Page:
Many of the design elements of the environments and characters follow the exact same design philosophy as those of the previous games, with a couple of environments making a surprise return. Even the deepest depths of the city all have a very different attitude. While Arkham Asylum‘s dimly-lit, claustrophobic, run-down mansion was dwarfed by the abandoned, crumbling disrepair of Arkham City, the districts of Gotham in Arkham Knight help account for the first time we get to see elements of that city fully alive and in working condition. Much like a real city, many of the different neighborhoods you explore all have a distinct feel to them that’s different from the other parts of Gotham you will see, which only adds to the feeling of vibrancy that permeates this game from top to bottom. Many of the designs also make it clear why this game was rated M: some of the characters — especially those you encounter in hallucinations from Scarecrow’s fear toxin — are genuinely unsettling.
The true meat of the material’s maturity, though, lies in the story it tells. For me, one of the most defining things Batman has ever said came in a second season episode of the animated series “Batman Beyond,” where an elderly Bruce Wayne confronts a masked man who calls himself Bruce’s “worst nightmare.” In that characteristic narrowing of his eyes, Bruce simply looks dismissively down at him and ominously retorts, “You have no idea what my nightmares are like.” In this game, though, we start to get an idea of what the Dark Knight’s nightmares are, and sometimes, they’re not pretty…at all.
The presence of Scarecrow’s fear toxin and an element left over from the events of Arkham City create a very unique sense of disorientation throughout the entire main story of the game. While some of its beats aren’t as sharp as those of the first two games written by legendary Batman scribe Paul Dini, game director Sefton Hill and his creative collaborators Martin Lancaster and Paul Crocker do a fantastic job of carrying on the rich and character-driven elements of the previous games’ stories, while also rooting a lot of the broad strokes of what happens in some of the most celebrated Batman comics stories of the last thirty years. While one of the story’s biggest mysteries may end up falling flat for some players by the time a certain revelation is made, I personally found the path to that point one of the most enjoyable parts of the narrative’s exploration, since it turns many preconceived expectations on the heads of both more general players and even the most hardcore of Batman fans.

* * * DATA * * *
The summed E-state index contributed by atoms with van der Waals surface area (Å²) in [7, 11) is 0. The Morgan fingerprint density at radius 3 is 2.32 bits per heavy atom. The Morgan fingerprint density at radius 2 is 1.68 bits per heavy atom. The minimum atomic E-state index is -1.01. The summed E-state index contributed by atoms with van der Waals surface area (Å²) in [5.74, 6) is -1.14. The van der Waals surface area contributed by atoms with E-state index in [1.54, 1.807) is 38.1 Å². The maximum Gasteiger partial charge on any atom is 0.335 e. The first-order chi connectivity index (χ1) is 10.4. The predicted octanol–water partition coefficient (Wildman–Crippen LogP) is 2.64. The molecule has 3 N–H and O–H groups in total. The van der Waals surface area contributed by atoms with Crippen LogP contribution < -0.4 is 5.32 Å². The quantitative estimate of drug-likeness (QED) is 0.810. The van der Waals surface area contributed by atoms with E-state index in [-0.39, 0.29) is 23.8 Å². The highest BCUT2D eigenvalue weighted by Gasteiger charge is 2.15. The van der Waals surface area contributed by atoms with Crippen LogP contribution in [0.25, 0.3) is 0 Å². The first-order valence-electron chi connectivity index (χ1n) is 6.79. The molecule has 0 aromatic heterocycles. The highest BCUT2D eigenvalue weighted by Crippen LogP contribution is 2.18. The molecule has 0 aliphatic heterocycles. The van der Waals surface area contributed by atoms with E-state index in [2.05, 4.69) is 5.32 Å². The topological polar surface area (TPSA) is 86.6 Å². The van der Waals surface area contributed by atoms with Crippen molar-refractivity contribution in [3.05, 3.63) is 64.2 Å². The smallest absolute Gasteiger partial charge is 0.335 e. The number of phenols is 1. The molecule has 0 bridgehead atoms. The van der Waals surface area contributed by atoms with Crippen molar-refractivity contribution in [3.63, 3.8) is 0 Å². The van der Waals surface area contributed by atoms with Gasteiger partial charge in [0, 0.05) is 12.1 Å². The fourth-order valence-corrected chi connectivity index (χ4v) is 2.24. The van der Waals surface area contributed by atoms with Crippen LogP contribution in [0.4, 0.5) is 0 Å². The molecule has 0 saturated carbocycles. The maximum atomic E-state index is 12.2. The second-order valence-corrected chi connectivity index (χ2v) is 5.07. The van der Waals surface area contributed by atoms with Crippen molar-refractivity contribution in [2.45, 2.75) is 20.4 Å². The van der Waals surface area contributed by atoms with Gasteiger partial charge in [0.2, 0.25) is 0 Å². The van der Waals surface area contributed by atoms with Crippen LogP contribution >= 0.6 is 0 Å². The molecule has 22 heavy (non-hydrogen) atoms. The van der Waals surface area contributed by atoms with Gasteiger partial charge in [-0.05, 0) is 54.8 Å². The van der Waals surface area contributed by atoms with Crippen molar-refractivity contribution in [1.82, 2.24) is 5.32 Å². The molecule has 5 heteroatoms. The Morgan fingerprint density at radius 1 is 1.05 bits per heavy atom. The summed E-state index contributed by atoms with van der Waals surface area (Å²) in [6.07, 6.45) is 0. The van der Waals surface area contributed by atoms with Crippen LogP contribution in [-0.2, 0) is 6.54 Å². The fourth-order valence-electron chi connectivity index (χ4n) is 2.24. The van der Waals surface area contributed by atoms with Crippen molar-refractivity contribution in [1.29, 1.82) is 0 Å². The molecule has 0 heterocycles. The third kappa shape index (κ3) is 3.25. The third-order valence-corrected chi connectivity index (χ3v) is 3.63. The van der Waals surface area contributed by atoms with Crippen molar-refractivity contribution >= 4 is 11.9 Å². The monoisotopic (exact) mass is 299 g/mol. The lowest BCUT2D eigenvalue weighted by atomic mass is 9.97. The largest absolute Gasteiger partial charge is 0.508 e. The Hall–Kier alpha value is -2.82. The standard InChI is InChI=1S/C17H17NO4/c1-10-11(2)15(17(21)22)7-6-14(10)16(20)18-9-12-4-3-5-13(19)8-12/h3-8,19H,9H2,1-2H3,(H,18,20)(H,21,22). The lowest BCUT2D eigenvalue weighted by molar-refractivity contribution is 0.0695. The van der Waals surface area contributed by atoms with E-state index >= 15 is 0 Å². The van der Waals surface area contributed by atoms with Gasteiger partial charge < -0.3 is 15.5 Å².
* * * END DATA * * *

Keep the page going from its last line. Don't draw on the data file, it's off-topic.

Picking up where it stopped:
Of course, one of the most notable elements of this game’s narrative is that it purports to be the end of the line for this iteration of the Dark Knight. Although we just endured a similar thematic aim for another iteration of Batman a few years back in Christopher Nolan's The Dark Knight Rises, the whole tenor of Arkham Knight‘s story feels more informed by the characters' comics-based mythology, and carries an extra weight due to the presence of a lot of other Gotham luminaries, particularly where allies like Robin, Nightwing, Oracle and Alfred are concerned. It also attempts to bring Batman’s rivalries with various enemies to a satisfying conclusion as well, including one particular rivalry that the whole development and marketing team did a very good job of keeping secret ahead of the game’s release.